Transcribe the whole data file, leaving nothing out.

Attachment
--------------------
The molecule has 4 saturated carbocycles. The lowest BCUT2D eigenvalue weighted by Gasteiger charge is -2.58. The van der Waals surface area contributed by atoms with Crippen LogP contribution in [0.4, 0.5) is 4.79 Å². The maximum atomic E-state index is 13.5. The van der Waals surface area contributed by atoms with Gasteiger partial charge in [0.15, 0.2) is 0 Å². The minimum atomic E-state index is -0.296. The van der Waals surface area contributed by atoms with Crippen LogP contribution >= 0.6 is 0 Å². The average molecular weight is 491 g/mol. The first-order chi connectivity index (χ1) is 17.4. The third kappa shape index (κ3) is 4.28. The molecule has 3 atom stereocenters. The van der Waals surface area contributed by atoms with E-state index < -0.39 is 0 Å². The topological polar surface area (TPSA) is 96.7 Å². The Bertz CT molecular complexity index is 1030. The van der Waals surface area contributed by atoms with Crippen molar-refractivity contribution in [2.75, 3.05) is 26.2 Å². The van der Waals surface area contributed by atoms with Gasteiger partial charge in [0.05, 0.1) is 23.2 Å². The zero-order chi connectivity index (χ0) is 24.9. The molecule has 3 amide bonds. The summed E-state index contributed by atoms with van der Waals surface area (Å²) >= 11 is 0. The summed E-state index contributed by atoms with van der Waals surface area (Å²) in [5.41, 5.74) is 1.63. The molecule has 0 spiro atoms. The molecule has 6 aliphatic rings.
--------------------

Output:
The molecule has 4 saturated carbocycles. The lowest BCUT2D eigenvalue weighted by Gasteiger charge is -2.58. The van der Waals surface area contributed by atoms with Crippen LogP contribution in [0.4, 0.5) is 4.79 Å². The maximum atomic E-state index is 13.5. The van der Waals surface area contributed by atoms with Gasteiger partial charge in [0.15, 0.2) is 0 Å². The minimum atomic E-state index is -0.296. The van der Waals surface area contributed by atoms with Crippen LogP contribution >= 0.6 is 0 Å². The average molecular weight is 491 g/mol. The first-order chi connectivity index (χ1) is 17.4. The third kappa shape index (κ3) is 4.28. The molecule has 3 atom stereocenters. The van der Waals surface area contributed by atoms with E-state index < -0.39 is 0 Å². The topological polar surface area (TPSA) is 96.7 Å². The Bertz CT molecular complexity index is 1030. The van der Waals surface area contributed by atoms with Crippen molar-refractivity contribution in [2.75, 3.05) is 26.2 Å². The van der Waals surface area contributed by atoms with Gasteiger partial charge in [0.05, 0.1) is 23.2 Å². The zero-order chi connectivity index (χ0) is 24.9. The molecule has 3 amide bonds. The summed E-state index contributed by atoms with van der Waals surface area (Å²) >= 11 is 0. The summed E-state index contributed by atoms with van der Waals surface area (Å²) in [5.41, 5.74) is 1.63. The molecule has 0 spiro atoms. The molecule has 6 aliphatic rings.